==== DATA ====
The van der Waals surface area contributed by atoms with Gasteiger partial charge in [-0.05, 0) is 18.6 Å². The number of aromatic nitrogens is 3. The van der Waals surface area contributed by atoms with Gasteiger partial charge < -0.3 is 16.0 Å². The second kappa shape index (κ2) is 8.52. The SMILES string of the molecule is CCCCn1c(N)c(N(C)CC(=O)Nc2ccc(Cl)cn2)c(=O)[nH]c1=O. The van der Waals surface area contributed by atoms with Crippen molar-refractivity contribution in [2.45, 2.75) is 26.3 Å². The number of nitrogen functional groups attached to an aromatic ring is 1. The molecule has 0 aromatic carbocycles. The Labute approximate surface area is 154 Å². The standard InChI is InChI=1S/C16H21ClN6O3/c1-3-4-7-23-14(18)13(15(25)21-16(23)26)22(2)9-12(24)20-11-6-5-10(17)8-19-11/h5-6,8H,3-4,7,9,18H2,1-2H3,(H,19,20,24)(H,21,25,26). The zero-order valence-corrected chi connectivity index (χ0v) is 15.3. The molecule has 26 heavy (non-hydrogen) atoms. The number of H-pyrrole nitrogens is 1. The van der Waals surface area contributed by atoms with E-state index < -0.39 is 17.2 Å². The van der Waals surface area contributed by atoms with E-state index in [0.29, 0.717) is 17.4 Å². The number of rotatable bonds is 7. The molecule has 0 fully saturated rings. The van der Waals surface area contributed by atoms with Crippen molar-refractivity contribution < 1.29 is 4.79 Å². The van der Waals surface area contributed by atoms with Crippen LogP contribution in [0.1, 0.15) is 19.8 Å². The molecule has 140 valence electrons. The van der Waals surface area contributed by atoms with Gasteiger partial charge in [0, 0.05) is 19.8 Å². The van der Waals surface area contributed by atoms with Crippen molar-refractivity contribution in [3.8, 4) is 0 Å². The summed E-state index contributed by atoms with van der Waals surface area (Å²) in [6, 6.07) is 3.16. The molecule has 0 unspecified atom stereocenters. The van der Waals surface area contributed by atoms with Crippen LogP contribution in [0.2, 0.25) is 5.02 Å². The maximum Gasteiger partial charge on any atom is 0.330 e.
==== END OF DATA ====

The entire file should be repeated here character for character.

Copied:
The van der Waals surface area contributed by atoms with Gasteiger partial charge in [-0.05, 0) is 18.6 Å². The number of aromatic nitrogens is 3. The van der Waals surface area contributed by atoms with Gasteiger partial charge < -0.3 is 16.0 Å². The second kappa shape index (κ2) is 8.52. The SMILES string of the molecule is CCCCn1c(N)c(N(C)CC(=O)Nc2ccc(Cl)cn2)c(=O)[nH]c1=O. The van der Waals surface area contributed by atoms with Crippen molar-refractivity contribution in [2.45, 2.75) is 26.3 Å². The number of nitrogen functional groups attached to an aromatic ring is 1. The molecule has 0 aromatic carbocycles. The Labute approximate surface area is 154 Å². The standard InChI is InChI=1S/C16H21ClN6O3/c1-3-4-7-23-14(18)13(15(25)21-16(23)26)22(2)9-12(24)20-11-6-5-10(17)8-19-11/h5-6,8H,3-4,7,9,18H2,1-2H3,(H,19,20,24)(H,21,25,26). The zero-order valence-corrected chi connectivity index (χ0v) is 15.3. The molecule has 26 heavy (non-hydrogen) atoms. The number of H-pyrrole nitrogens is 1. The van der Waals surface area contributed by atoms with E-state index < -0.39 is 17.2 Å². The van der Waals surface area contributed by atoms with E-state index in [0.29, 0.717) is 17.4 Å². The number of rotatable bonds is 7. The molecule has 0 fully saturated rings. The van der Waals surface area contributed by atoms with Crippen molar-refractivity contribution < 1.29 is 4.79 Å². The van der Waals surface area contributed by atoms with Crippen LogP contribution in [0.1, 0.15) is 19.8 Å². The molecule has 140 valence electrons. The van der Waals surface area contributed by atoms with Gasteiger partial charge in [0, 0.05) is 19.8 Å². The van der Waals surface area contributed by atoms with Crippen molar-refractivity contribution in [3.8, 4) is 0 Å². The summed E-state index contributed by atoms with van der Waals surface area (Å²) in [6, 6.07) is 3.16. The molecule has 0 unspecified atom stereocenters. The van der Waals surface area contributed by atoms with Crippen LogP contribution in [0.2, 0.25) is 5.02 Å². The maximum Gasteiger partial charge on any atom is 0.330 e.